If one of your resolutions for 2014 is to land a new job, when you do, you’ll want to kick the year off on a high note, which means saying goodbye to your former workplace as gracefully as possible. So, how do you break the news to your supervisor that you are leaving? The way you handle the situation is critical – you want to quit without burning bridges so you can count on them to be a positive reference or vouch for you in future situations. Here are the steps to take to leave your post respectfully, and be remembered in good favor.
Tell your supervisor first – Ignore your inclination to tell the coworkers you’re close to that you’ve landed a position elsewhere. Regardless of how trustworthy they are, information this sensitive should never be floating around – once a secret gets out, it’s easy for things to go awry. On that note, also ignore your inclination to announce via social media that you’re a free agent; even if you aren’t connected to your boss, you never know who in your network might be. Though it may be tempting to prolong this potentially awkward conversation, given the choice, your boss would much prefer hearing from you that you’re leaving, rather than hearing it as part of the daily gossip in the office kitchen.
Always have the conversation in-person – It’s common courtesy to have the conversation with your supervisor in-person, face-to-face. Request an appointment with your manager and prepare what you’ll say when you go into the meeting. Your tone should be positive and appreciative.
Prepare for the meeting – Preparing beforehand will give you the time you need to mull over how to break the news to your manager. You want to resign as graciously as you can, so you’ll be remembered as a positive employee. This means you will have to plan ahead to cover all aspects of your resignation.
What to say: It’s important to thank your supervisor for the opportunities they’ve provided you with, and the skills you’ve gained as a result of the experience. Your boss might want to know why you’re leaving, but there is no need to go into specifics if you have found a new job. If you feel comfortable, you can generally allude to your reasons, but if you don’t, simply state that you’ve received an offer you can’t refuse and are giving your notice.
Assist With the Transition: You may be leaving, but the projects you were working on still need to be taken care of, and responsibilities will have to be passed on to coworkers. Come up with a transition plan to take care of those loose ends, and assure your boss that you’ll do all you can to facilitate the change.
Prepare for a Counter Offer: If your supervisor really wants to keep you on the team, you may be offered extra benefits or an increase in compensation as a counter offer. If this happens, here are two questions you need to ask yourself: Is it worth it to you to stay on in exchange for some additional perks? Or, have you gotten all you can professionally from that role and company? If you feel you would stay given different circumstances, lead the conversation by being firm on what those changes would have to be, and leave with these promises in writing.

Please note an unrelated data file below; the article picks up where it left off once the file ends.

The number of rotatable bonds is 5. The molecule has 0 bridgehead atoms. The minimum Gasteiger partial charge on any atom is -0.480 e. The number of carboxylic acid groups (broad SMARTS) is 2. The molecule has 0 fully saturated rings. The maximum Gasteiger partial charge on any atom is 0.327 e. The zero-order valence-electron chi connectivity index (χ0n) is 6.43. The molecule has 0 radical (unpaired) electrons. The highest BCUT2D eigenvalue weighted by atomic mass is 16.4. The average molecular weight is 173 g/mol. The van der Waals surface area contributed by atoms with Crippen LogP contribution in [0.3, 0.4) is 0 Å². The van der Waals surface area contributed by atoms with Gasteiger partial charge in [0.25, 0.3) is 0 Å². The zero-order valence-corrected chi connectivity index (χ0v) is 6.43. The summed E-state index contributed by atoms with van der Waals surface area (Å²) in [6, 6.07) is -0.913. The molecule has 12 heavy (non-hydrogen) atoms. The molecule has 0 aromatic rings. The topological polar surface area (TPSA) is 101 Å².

When to Leave: If possible, give two weeks notice or longer to allow your boss time to begin searching for a new employee to take over your role. However, depending on company policy, be prepared to walk out the door the day you give your notice. Your employer may ask you to pack up your things, cut off your access to electronic documents and your work email address, and ask you to leave. Be prepared for that kind of response and comply politely with your employer’s requests.
Plan for every possible question: Think of the scenarios that could happen, and plan ahead for any situation that may foreseeably be thrown your way. For example, your boss may ask you to stay on longer than two weeks to help wrap up loose ends. Are you willing to do that? Think through what you will and won’t do, and always be courteous in how you respond, without compromising what you want.
Write a formal resignation letter – This all depends on company policy, but oftentimes, you’ll be asked to write a formal resignation letter after your discussion is wrapped up. This letter serves as a record for you and the company, so keep it brief and professional. Simply inform the company of your resignation date and thank them for the opportunities provided to you.
Read the fine print – Re-read your employment agreement and any documents you signed when coming onboard. There may be vital information to what you can and can’t do once you’ve resigned. For example, you may have clients you want to take with you, but there could be a clause in your contact that states you are not permitted to do so. There could also be blocks against whether you can inform your clients or customers of your resignation date, or where you’ll be working next, so go over the material to be absolutely sure you do not violate any policy.
Say a warm goodbye – End your time spent graciously, and thank your colleagues. This act of gratitude will leave your former employees and coworkers feeling good about their interactions with you. A warm goodbye is indicative of a professional exit, which will set up the framework for you to be able to tap into this network later on.
The techniques we’ve described all embody one characteristic: professionalism. It’s important to leave respectfully in order to have your legacy remembered positively. Avoid stirring the pot and refrain from letting your resignation turn into office gossip, or blasting the news on social media, even after you’ve quit. With the knowledge that you’ve done all you can to ensure a gracious departure on your part, you can walk away with peace of mind, and a few good references for the future.